The lira weakens the most in more than a week and yields sank for a third day after Turkey’s central bank unexpectedly cut its highest lending rates by one percentage point.
The lira depreciated 0.4 percent to 1.7491 per dollar at 5:57 p.m. in Istanbul, heading for the biggest drop since Feb. 10. Yields (BENCH) on two-year benchmark bonds slipped to the lowest since Oct. 19, down 14 basis points, or 0.14 percentage point, to 9 percent, according to the Turk Ekonomi Bankasi AS index.
The central bank cut the maximum interest rate at which it lends to banks overnight to 11.5 percent from 12.5 percent, saying it was taking into account monetary easing in other economies. The bank in Ankara also reduced the 12 percent repo rate for market making to 11 percent, while leaving the lower limit of its so-called rates corridor unchanged at 5.75 percent, according to an e-mailed statement today after a meeting of the Monetary Policy Committee.
“The unexpected cut weighs on the lira as the market interprets it as a sign of relaxation of the monetary policy,”Murat Toprak, chief currency strategist for Europe, the Middle East and Africa at HSBC Holdings Plc in London, said in e-mailed comments.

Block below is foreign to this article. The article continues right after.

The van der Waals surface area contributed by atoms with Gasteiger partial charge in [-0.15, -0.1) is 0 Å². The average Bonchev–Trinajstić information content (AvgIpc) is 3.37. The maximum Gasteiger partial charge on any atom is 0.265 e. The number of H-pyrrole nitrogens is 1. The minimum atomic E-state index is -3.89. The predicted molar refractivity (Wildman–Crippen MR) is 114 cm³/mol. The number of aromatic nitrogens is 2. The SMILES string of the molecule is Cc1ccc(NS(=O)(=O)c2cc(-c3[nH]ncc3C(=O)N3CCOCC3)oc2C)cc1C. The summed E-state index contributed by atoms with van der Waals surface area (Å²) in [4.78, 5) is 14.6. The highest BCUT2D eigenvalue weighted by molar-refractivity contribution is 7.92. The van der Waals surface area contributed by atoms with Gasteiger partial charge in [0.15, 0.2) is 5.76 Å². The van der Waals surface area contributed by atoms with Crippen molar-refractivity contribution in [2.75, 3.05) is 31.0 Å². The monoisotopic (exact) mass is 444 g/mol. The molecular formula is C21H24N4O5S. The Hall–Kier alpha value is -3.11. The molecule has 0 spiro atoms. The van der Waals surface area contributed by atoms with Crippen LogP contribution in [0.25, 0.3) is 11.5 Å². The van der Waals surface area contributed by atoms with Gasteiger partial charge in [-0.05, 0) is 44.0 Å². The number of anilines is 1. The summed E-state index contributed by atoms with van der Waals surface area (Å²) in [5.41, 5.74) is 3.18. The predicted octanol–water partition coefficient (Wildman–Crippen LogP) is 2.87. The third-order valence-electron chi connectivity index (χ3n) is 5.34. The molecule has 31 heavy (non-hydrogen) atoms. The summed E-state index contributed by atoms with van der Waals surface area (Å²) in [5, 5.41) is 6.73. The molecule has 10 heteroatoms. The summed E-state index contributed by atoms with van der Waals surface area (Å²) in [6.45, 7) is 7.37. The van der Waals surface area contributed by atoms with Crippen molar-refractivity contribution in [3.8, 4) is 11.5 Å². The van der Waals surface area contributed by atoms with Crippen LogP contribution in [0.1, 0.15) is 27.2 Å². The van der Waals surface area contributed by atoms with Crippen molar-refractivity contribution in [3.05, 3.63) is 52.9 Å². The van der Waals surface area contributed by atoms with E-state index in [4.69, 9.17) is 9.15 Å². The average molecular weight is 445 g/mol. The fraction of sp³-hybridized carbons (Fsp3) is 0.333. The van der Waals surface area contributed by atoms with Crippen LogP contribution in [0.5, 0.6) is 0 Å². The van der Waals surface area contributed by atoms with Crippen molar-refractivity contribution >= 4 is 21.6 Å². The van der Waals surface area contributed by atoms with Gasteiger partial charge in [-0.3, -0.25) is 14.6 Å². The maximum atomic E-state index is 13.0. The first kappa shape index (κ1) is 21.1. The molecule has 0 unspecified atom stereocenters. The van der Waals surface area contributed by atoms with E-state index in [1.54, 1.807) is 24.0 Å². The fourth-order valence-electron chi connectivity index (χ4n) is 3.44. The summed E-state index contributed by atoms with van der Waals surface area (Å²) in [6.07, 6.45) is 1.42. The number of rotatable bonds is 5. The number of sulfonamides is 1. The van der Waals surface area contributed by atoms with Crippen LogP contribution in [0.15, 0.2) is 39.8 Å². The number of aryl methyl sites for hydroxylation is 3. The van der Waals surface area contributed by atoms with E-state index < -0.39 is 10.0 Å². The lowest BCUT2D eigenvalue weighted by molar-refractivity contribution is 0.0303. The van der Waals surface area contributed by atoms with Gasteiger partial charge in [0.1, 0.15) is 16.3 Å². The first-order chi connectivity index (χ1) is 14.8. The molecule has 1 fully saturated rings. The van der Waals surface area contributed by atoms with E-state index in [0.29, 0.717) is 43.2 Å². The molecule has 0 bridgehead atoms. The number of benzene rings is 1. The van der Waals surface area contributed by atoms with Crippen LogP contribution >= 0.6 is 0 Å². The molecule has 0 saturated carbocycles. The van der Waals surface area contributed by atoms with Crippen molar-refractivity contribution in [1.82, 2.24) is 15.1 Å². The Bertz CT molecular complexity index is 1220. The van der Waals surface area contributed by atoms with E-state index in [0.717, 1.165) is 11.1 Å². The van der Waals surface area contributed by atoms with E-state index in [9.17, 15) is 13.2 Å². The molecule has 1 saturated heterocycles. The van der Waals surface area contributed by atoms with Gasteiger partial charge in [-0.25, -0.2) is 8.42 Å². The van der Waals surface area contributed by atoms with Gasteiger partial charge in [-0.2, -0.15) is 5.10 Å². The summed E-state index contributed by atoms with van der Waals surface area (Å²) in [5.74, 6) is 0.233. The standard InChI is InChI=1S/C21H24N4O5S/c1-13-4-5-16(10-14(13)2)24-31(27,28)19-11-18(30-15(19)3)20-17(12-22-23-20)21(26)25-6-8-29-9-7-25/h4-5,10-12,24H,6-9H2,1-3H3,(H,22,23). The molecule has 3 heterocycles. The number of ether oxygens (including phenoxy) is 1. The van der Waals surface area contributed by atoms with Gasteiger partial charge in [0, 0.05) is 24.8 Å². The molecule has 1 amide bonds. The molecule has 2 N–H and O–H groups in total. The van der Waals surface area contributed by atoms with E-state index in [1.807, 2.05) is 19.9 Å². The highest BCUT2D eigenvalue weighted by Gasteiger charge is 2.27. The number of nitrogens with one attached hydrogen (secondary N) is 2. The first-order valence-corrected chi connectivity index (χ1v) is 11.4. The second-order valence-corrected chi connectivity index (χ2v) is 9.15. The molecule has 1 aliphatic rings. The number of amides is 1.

Governor Erdem Basci introduced the corridor in October, allowing him to vary rates on a daily basis. Since mid-January he has made more funding available at the lowest end of this band even as inflation surged to a three-year high. The cheaper money supports the government in keeping the economy growing amid a slowdown in Europe, Turkey’s main export destination.
“The central bank’s current strategy, even with a 100 basis point narrower corridor, still gives it significant room to maneuver and the bank is likely to keep this flexibility until inflation slows and the credibility gap narrows,” Tevfik Aksoy, the London-based chief economist for Central and Eastern Europe, the Middle East and Africa at Morgan Stanley & Co., said.
The lira sank 18 percent last year in the worst performance worldwide and hit a record low of 1.9224 per dollar on Dec. 28 and yields soared 390 basis points in the biggest rise in three years as investors reduced positions in Turkey on account of its large current-account deficit.
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